Are the Parkland Kids Fair Game?

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If not their names, the faces of the high school activists from Parkland, Florida have been imprinted in the minds of the American people. Since the aftermath of the shooting at Marjory Stoneman Douglas High School that killed 17 people, the activists from Parkland have been on the nightly news circuit, the daytime talk show circuit, the late night show circuit, and more. Name a circuit, and they’ve probably been on it.

Estimates report that attendance for the March for Our Lives, the nationwide march that the MSD students organized, neared 800,000. That David Hogg and Emma Gonzalez, two particularly outspoken and articulate Parkland students, wield so much power is no surprise, then. The recent debacle between Hogg, a senior at Marjory Stoneman Douglas, and Laura Ingraham, the incendiary talk show host who replaced Bill O’Reilly on Fox News, demonstrates the public sway that these high school students now possess. When Ingraham mocked Hogg for his rejection from UCLA, Hogg fired back with a list of Ingraham’s top 12 advertisers, encouraging them to divest from the Ingraham Angle. In a panicked response to the mass exodus of advertisers, Ingraham conjured a half-baked apology, asserting that it came “in the spirit of Holy Week”.

Although since the shooting the internet has been rife with criticisms of the Parkland activists, the squabble between Laura Ingraham and David Hogg has been the most public to date. Nonetheless, some on the right have been unabashed in their attacks on these students. While Maine House of Representatives candidate Leslie Gibson called Emma Gonzalez a “skinhead lesbian” and conspiracy theorists have accused David Hogg of being a paid crisis actor, others have stuck to milder, more even-tempered criticisms of the students: Ben Shapiro, a conservative commentator and the founder and editor-in-chief of The Daily Wire has dedicated a considerable amount of time to criticizing the #NeverAgain movement.

The onslaught of criticism (and in some cases, hostile attacks) of the Parkland students begs the question: are they fair game? Is is socially acceptable for adults to publicly criticize students?

Yes, I believe it is, but with some caveats.

Many of the attacks on the Parkland students, including those by Laura Ingraham, Leslie Gibson, and InfoWars conspiracy theorists, have been plainly ad hominem. All of these people deserve censure for their actions: these kids should be shielded from nastiness and insults.

Emma Gonzalez has been a frequent target for hostile, bigoted attacks. Last week, internet trolls altered a video in which Gonzalez tore apart a target to make it appear that she was tearing a constitution. (Photo via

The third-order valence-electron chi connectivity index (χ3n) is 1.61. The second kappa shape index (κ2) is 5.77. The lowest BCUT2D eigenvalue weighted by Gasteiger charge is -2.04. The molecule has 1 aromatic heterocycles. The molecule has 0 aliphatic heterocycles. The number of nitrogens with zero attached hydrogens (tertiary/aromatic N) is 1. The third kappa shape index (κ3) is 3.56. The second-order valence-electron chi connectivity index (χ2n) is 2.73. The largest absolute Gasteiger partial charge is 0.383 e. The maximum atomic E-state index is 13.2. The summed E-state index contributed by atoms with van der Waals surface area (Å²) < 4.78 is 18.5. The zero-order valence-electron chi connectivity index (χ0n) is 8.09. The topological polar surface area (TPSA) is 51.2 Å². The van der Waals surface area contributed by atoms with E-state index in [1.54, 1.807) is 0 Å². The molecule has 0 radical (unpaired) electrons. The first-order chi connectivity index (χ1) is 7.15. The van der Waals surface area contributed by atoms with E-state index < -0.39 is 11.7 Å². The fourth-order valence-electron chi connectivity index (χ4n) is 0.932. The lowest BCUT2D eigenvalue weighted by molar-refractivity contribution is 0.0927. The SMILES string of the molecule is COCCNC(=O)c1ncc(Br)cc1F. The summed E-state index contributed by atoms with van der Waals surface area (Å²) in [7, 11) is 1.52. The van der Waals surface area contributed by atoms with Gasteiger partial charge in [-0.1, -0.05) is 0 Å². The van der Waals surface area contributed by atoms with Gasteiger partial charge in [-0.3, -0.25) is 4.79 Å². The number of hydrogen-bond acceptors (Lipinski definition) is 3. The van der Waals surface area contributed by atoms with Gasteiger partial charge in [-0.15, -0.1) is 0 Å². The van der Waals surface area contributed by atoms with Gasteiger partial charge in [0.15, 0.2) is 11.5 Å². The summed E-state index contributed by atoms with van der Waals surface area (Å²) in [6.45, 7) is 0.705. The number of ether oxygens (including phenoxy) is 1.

Yet, the Parkland students are not exempted from engaging in debate. These students have distinguished their movement through the fearless condemnation of the NRA and idle Washington politicians. Along the way, they have taken aim at some specific people, including Senator Marco Rubio and Governor Rick Scott. They have proved themselves to be adept public speakers and articulate advocates for gun control, so why shouldn’t they be treated like adults? The student activists who have stood up to the establishment and the gun lobby deserve recognition and praise—and through probing them, challenging them, and debating them, one can afford the Parkland students the regard that they deserve.

The March for Our Lives and the National School Walkout will go down in history as some of the most prolific acts of civil disobedience in American history. Student activists have committed themselves to ensuring that the massacre in Parkland remains in the memories of the American people, and so far, they have been successful. But we must not treat these students as delicate snowflakes. They demand that their voice be heard, so it is only fair that their voice be challenged as well.

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About the author

Matt Walsh is a VI Form day student from Southborough, Massachusetts. He leads Openly Secular, plays trumpet and French horn, and leads the young Democrats club. His academic interests include public policy, political science, and chemistry, and he plays baseball and runs cross country. In his free time, he curates Spotify playlists and pets his dog, Portia. Matt hopes that The Parkman Post can be a hub for intellectual thought, ideological diversity and meaningful debate.

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